MEMPHIS, TN (WMC) - Good people make good contractors. Good contractors go above and beyond.
"I like being able to do that, to go above and beyond," said Todd Hart, owner of Hart Family Construction.
What Hart's contractor "dream team" has done for 83-year-old Earnest Sanders, Jr. of Frayser transcends racial divides and the evil intentions of two unlicensed contractors.
Sanders, Jr., an Army veteran, lost his wife in a 2014 car crash. The crash also paralyzed him from the waist down. A sizable settlement from the truck company responsible for the crash enabled him to hire two contractors to build a disabled-accessible garage behind his Frayser home. But as our February investigation revealed, the unlicensed contractors tricked Sanders into pulling the building permit for the job.
When Sanders pulled the building permit, it made it so he was responsible for any mistakes made by the unlicensed contractors. The contractors--who are named in that original investigation, but whom we've decided don't deserve any more attention--took more than $40,000 from Sanders, then abandoned him with a shoddy, leaking mess of a structure that wouldn't pass an eighth grade industrial arts class.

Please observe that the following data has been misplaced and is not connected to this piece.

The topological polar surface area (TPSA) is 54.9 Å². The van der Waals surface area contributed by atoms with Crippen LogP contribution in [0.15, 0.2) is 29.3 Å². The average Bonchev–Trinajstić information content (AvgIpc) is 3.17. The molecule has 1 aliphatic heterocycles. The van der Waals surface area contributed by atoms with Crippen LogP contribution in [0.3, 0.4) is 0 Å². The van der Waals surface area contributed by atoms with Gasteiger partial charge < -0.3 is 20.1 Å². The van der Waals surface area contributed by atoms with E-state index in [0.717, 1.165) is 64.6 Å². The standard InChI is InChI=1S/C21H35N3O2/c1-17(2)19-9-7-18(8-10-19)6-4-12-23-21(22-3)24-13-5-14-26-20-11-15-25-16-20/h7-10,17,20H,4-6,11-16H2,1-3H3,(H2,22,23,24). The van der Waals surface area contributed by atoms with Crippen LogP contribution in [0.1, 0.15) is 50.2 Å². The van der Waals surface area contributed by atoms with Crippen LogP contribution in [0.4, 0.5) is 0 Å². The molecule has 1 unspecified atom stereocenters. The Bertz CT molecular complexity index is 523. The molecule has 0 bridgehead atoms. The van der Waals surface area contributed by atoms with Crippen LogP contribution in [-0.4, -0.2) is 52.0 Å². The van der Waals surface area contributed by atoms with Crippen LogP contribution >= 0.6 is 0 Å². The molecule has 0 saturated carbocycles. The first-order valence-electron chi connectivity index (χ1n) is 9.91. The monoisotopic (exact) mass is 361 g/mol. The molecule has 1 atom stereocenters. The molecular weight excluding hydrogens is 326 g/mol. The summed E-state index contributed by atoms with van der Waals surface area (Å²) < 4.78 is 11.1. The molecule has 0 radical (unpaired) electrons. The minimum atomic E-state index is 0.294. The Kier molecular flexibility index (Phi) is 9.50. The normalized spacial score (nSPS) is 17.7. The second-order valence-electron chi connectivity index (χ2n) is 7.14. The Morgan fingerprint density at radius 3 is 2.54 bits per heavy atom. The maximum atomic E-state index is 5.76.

Hart saw our story. Over the last month, he has assembled an all-star team of licensed and highly-rated contractors to make things right. They razed the garage, destroyed the dipping crests and valleys of its concrete foundation, and re-built a craftsman garage worthy of a man who served our country, raised four children, and lost his wife too early.
But even after fixing Sanders' garage, Hart and the guys weren't finished.
Chris Posey, owner of Chris Posey Restorations, LLC, offered to replace the roof on Sanders' aging home.
"We're going to be removing the roof and putting a new roof on," Posey said.
Wyatt Follmann of Mid-South Turf Professionals threw in a year's worth of lawn service.
"We're donating seven treatments of weed control and fertilization for Mr. Sanders," Follmann said.
David Boggs of AgriScapes, LLC, offered to re-landscape both the back and front yards.
Sanders' daughter, Rev. Dinah Tatman, couldn't stop sobbing, and Mr. Sanders was overwhelmed.
"You don't know how much I appreciate you straightening this out for me," Sanders told the dream team.
"God has been faithful to Poppy to know that people cross over cultural lines, and there is good," his daughter said.
"Hearing the story of a wrong that had been done here, [we] just wanted to be able to right that and give hope that there is still some good people in this world," Boggs said.
These guys are good people. Good contractors. And good riddance to the two who did Mr. Sanders wrong.